Tadpoles: The Lowry Studio

Photo by Lewis Wileman
Photo by Lewis Wileman

(I reviewed this production for the British Theatre Guide – a new one for me, as I’d never seen any children’s theatre since becoming an adult. Am I an adult now? Oh no.)

M6 Theatre Company begin its latest national tour at The Lowry Studio with Tadpoles, a new work from writing team Gilly Baskeyfield and Dot Wood. Aimed at children aged five and above, the ever-popular superhero theme is a strong draw and ensures an enthusiastic audience.

Tadpoles focusses on heroic duo Captain Clever (Luke Walker) and Captain Conker (Emily Spowage), who must use their powers on quests set by Mission Control. When saving the world takes a backseat to their bickering, Mission Control challenges them to overcome their differences or risk losing their capes. Confronting their own strengths and weaknesses isn’t easy, but eventually the Captains learn to cooperate and succeed in their mission to save some stranded tadpoles.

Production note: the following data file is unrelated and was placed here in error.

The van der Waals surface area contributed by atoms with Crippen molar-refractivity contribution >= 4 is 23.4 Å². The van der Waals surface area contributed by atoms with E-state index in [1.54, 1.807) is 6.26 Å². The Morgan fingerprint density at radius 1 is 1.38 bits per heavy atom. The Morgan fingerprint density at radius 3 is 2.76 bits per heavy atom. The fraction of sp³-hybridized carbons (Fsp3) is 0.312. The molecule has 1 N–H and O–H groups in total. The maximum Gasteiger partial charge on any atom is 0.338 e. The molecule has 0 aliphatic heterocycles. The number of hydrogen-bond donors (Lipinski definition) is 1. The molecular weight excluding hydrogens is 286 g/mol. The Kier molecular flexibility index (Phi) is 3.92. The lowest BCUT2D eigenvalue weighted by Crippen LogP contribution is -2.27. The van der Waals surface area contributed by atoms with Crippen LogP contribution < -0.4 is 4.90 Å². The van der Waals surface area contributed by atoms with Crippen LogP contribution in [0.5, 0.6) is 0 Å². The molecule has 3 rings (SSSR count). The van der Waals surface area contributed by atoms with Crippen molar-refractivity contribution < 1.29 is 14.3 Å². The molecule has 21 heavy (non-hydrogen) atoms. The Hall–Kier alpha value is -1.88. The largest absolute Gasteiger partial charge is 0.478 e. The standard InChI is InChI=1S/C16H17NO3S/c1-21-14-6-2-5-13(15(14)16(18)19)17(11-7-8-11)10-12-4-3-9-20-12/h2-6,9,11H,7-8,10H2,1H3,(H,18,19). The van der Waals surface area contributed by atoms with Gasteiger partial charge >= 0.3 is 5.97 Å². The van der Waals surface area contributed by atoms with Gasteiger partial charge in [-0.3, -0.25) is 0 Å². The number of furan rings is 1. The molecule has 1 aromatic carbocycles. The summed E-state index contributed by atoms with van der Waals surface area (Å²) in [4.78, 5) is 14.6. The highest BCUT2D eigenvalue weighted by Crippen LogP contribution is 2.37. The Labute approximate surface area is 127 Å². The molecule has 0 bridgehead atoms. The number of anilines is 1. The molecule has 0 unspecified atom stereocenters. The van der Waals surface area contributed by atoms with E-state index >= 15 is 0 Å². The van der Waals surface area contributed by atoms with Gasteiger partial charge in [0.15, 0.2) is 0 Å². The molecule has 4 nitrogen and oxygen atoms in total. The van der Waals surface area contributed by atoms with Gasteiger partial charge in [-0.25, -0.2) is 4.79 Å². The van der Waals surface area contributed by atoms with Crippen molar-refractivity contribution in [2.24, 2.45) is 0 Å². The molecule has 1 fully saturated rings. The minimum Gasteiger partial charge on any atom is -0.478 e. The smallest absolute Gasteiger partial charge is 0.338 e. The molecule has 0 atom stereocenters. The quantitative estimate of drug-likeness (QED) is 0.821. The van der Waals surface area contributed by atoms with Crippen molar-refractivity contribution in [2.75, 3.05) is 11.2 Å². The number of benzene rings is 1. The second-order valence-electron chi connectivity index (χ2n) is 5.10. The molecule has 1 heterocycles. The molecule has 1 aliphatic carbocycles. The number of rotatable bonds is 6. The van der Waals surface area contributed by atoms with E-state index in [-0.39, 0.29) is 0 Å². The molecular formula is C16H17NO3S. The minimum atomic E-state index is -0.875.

From the 45-minute running time and the small cast of two to the Captains’ brightly coloured costumes and the simple set design, everything is designed and executed with its young audience in mind. That said, there’s still plenty for parents and older children to get out of the show. The two heroes are dynamic, comical and perfect foils for each other—Walker and Spowage perform their roles with all the energy and enthusiasm required to capture a young audience. Mission Control is voiced by Sue Johnston, who most recently appeared as lady’s maid Denker in Downton Abbey.

TC Howard deserves credit for choreographing movement that makes the heroes’ onstage presence even more vivid, from dodging enemy fire and springing up the scaffolding set to donning their capes in unison. Likewise, music composed especially for Tadpoles by Tayo Akinbode marries perfectly with the onstage action, building atmosphere for pivotal moments such as Captain Clever’s brave climb to rescue his friend. There are clear moral messages throughout, which meld naturally with the story rather than feeling forced. Both heroes must learn to cooperate with each other, show kindness and understanding, be honest and believe in themselves in order to succeed.

It might have been nice to have some moments of interaction with the audience woven into the story, but even without this element, Tadpoles is an involving and entertaining show that deserves to be well-received throughout the UK.

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